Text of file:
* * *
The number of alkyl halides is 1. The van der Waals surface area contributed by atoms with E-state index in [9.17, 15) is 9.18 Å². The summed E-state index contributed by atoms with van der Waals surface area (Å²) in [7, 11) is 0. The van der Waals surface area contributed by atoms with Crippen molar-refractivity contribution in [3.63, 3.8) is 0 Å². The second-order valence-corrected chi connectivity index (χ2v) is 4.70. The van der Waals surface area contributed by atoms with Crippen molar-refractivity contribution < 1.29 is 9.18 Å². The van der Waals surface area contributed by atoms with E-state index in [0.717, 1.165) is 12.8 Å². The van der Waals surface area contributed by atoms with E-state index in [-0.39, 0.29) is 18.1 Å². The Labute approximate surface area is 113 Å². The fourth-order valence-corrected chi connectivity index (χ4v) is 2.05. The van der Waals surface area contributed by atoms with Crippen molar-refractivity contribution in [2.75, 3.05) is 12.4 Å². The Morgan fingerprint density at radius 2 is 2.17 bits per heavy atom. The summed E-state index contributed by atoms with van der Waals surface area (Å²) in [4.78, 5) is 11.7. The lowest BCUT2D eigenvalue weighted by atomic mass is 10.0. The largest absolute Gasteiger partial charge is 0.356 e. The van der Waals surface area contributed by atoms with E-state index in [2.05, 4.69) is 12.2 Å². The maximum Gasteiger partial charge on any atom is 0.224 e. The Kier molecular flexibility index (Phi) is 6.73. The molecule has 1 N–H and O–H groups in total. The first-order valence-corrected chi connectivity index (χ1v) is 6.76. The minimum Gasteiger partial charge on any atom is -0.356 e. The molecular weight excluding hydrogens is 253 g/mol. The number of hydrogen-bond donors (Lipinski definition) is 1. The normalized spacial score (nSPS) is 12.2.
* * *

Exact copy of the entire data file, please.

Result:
The number of alkyl halides is 1. The van der Waals surface area contributed by atoms with E-state index in [9.17, 15) is 9.18 Å². The summed E-state index contributed by atoms with van der Waals surface area (Å²) in [7, 11) is 0. The van der Waals surface area contributed by atoms with Crippen molar-refractivity contribution in [3.63, 3.8) is 0 Å². The second-order valence-corrected chi connectivity index (χ2v) is 4.70. The van der Waals surface area contributed by atoms with Crippen molar-refractivity contribution < 1.29 is 9.18 Å². The van der Waals surface area contributed by atoms with E-state index in [0.717, 1.165) is 12.8 Å². The van der Waals surface area contributed by atoms with E-state index in [-0.39, 0.29) is 18.1 Å². The Labute approximate surface area is 113 Å². The fourth-order valence-corrected chi connectivity index (χ4v) is 2.05. The van der Waals surface area contributed by atoms with Crippen molar-refractivity contribution in [2.75, 3.05) is 12.4 Å². The Morgan fingerprint density at radius 2 is 2.17 bits per heavy atom. The summed E-state index contributed by atoms with van der Waals surface area (Å²) in [4.78, 5) is 11.7. The lowest BCUT2D eigenvalue weighted by atomic mass is 10.0. The largest absolute Gasteiger partial charge is 0.356 e. The van der Waals surface area contributed by atoms with E-state index in [2.05, 4.69) is 12.2 Å². The maximum Gasteiger partial charge on any atom is 0.224 e. The Kier molecular flexibility index (Phi) is 6.73. The molecule has 1 N–H and O–H groups in total. The first-order valence-corrected chi connectivity index (χ1v) is 6.76. The minimum Gasteiger partial charge on any atom is -0.356 e. The molecular weight excluding hydrogens is 253 g/mol. The number of hydrogen-bond donors (Lipinski definition) is 1. The normalized spacial score (nSPS) is 12.2.